August, 2013

Fast-Food Workers Set for Nationwide Strike

1229910_617261608294016_1092454025_n-300x300On Thursday, fast-food and other low-wage workers in more than three dozen cities will boost their campaign for a living wage and justice with a nationwide one-day strike. The workers and the faith, community and labor groups that back them are calling for a living wage of $15 an hour and the right to form a union without retaliation.

The mobilization began in November with a handful of walkouts and grew even larger in July. Steven Ashby, a professor at the University of Illinois School of Labor and Employment Relations, tells Time.com:

“It’s absolutely going to continue to grow. I see no signs from all the people I’ve talked with that it’s going to falter. At this point, it hasn’t reached its peak yet. The energy of the workers, their passion, their commitment, is very, very high. They basically feel like, ‘We’ve got nothing to lose.’”


UFCW Local 1546 represents workers in Illinois and Indiana in a diverse range of industries including grocery and drug retailers; meat cutting, processing, and packing; chemical works; nursing home and healthcare facilities, and many others.

Study Shows A Decade of Stagnant Wages Despite Growth

1238152_10151805141154655_314714131_n-225x300Since the economy collapsed in 2008, everyone from politicians, to activists, to bankers has talked about how to get America back on track. Finally, most are beginning to see that the way to rebuild America’s economy, is to rebuild America’s middle class–not tax cuts for the rich or trickle down policies.

However, although more policymakers are agreeing that its time to focus on the economic challenges of the middle class, we are failing to fix the key problem that is hurting so many working-class Americans. Despite steadily increasing productivity, wages have remained stagnant or have even deflated for the majority of blue and white-collar Americans throughout the past decade.  Right now, overall growth is actually benefiting the richest households in the country, and companies that make billions of dollars annually, like Walmart and McDonalds, continue to make their executives unfathomably rich, while the workers who make such businesses flourish, earn starvation wages.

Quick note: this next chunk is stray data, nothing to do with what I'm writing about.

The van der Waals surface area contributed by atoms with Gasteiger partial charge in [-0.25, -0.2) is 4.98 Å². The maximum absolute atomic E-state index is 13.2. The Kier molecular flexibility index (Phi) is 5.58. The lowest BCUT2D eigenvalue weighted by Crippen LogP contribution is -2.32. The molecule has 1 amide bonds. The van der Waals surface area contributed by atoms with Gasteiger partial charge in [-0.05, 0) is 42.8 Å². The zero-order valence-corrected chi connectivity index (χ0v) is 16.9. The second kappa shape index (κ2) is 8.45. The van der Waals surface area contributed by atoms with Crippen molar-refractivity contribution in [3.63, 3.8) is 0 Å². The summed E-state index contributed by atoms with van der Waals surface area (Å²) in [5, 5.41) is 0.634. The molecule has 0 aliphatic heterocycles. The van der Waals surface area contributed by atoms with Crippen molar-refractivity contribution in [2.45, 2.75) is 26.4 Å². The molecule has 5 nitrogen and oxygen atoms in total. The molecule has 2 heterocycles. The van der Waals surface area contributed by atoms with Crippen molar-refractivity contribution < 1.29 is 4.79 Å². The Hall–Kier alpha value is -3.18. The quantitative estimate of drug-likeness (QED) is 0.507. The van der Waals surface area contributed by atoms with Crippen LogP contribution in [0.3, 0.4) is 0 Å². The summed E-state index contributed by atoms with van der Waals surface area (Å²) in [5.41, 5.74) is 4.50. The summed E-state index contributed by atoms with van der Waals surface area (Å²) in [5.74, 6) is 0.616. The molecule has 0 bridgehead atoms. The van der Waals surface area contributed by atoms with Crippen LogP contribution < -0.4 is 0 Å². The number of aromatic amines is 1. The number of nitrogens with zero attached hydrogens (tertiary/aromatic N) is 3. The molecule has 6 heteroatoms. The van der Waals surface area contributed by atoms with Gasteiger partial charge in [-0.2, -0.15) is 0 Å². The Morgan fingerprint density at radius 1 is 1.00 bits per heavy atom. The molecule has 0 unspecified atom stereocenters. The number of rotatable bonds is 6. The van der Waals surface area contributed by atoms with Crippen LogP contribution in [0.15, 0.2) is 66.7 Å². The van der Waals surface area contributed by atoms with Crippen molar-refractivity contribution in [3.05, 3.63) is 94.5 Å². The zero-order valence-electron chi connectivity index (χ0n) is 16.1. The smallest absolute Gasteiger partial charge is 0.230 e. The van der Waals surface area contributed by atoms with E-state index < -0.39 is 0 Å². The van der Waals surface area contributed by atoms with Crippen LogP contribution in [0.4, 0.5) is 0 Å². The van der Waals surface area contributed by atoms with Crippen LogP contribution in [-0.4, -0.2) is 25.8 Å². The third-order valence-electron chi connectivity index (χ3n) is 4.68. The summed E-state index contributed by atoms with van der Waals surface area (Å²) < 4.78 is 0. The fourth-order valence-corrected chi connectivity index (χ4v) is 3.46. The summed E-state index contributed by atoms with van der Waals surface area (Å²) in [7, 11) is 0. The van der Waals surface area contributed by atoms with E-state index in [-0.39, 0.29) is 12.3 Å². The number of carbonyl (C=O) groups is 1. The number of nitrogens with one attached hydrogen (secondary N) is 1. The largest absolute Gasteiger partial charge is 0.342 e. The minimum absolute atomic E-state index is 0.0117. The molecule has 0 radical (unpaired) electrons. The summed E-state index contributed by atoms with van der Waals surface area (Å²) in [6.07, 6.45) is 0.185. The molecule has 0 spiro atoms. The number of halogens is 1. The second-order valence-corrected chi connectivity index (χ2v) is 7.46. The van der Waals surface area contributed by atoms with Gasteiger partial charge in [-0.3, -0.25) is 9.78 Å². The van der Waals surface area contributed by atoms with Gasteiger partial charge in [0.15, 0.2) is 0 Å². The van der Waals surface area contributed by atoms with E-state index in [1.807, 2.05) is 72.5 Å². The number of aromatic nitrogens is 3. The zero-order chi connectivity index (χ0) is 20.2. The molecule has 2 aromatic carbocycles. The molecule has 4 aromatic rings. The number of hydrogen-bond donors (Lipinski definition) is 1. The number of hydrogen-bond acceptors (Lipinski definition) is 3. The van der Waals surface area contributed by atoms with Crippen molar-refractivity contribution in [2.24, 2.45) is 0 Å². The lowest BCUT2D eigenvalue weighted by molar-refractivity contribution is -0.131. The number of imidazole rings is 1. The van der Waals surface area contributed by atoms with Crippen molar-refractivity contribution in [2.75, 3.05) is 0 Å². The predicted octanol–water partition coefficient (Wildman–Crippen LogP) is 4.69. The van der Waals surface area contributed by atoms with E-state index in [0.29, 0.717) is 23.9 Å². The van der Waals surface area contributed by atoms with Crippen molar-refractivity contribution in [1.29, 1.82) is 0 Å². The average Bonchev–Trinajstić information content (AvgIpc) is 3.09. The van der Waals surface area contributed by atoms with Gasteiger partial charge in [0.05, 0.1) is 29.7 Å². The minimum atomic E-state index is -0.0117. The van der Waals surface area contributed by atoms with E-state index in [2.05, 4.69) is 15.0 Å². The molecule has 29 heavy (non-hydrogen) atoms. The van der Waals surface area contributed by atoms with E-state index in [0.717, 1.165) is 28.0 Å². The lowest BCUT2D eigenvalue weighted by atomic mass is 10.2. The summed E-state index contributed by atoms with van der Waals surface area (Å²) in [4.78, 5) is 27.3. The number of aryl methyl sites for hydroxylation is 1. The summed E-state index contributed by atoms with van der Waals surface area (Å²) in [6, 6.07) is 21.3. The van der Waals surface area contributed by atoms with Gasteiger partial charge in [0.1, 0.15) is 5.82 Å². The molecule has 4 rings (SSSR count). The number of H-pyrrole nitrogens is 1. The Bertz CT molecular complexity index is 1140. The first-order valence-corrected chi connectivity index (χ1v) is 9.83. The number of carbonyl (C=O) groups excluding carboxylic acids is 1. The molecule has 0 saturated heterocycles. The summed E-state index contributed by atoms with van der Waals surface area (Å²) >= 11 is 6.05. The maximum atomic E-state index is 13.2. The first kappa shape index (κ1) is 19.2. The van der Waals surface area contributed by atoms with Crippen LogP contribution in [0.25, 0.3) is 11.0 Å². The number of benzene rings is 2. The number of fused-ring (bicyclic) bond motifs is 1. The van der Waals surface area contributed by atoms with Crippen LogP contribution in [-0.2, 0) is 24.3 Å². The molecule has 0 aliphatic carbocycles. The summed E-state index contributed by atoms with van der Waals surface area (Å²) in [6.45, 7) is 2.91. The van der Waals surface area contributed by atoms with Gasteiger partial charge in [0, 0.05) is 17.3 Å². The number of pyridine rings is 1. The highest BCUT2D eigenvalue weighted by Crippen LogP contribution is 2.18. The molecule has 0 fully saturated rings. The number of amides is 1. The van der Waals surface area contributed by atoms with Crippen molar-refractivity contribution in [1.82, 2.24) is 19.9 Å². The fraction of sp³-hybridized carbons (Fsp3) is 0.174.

This data was recently presented in the newest report by the Economic Policy Institute.

Growing income inequality in America must be reversed. The economy cannot recover if the rich continue to become richer, and the poor only poorer. That’s why a raise in the minimum wage is essential. In the case of large retailers, whose CEO’s rake in staggering amounts in earnings and bonuses each year, there is no excuse to not pay their employees enough to live on, or to provide basic benefits.


UFCW Local 1546 represents workers in Illinois and Indiana in a diverse range of industries including grocery and drug retailers; meat cutting, processing, and packing; chemical works; nursing home and healthcare facilities, and many others.

The March on Washington: 50 years Later, the Fight for Social and Economic Equality Continues

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This weekend, members and supporters of the Retail Justice Alliance will be joining our brothers and sisters from across the country to commemorate the 50th anniversary

of the March on Washington for Jobs and Freedom.  The 1963 March on Washington, where Dr. Martin Luther King delivered his inspirational “I Have a Dream” speech, was organized largely by civil rights and labor leader A. Philip Randolph and other black labor leaders to promote freedom, economic equality and jobs, and paved the way for the passage of the Civil Rights Act of 1964 and the Voting Rights Act of 1965.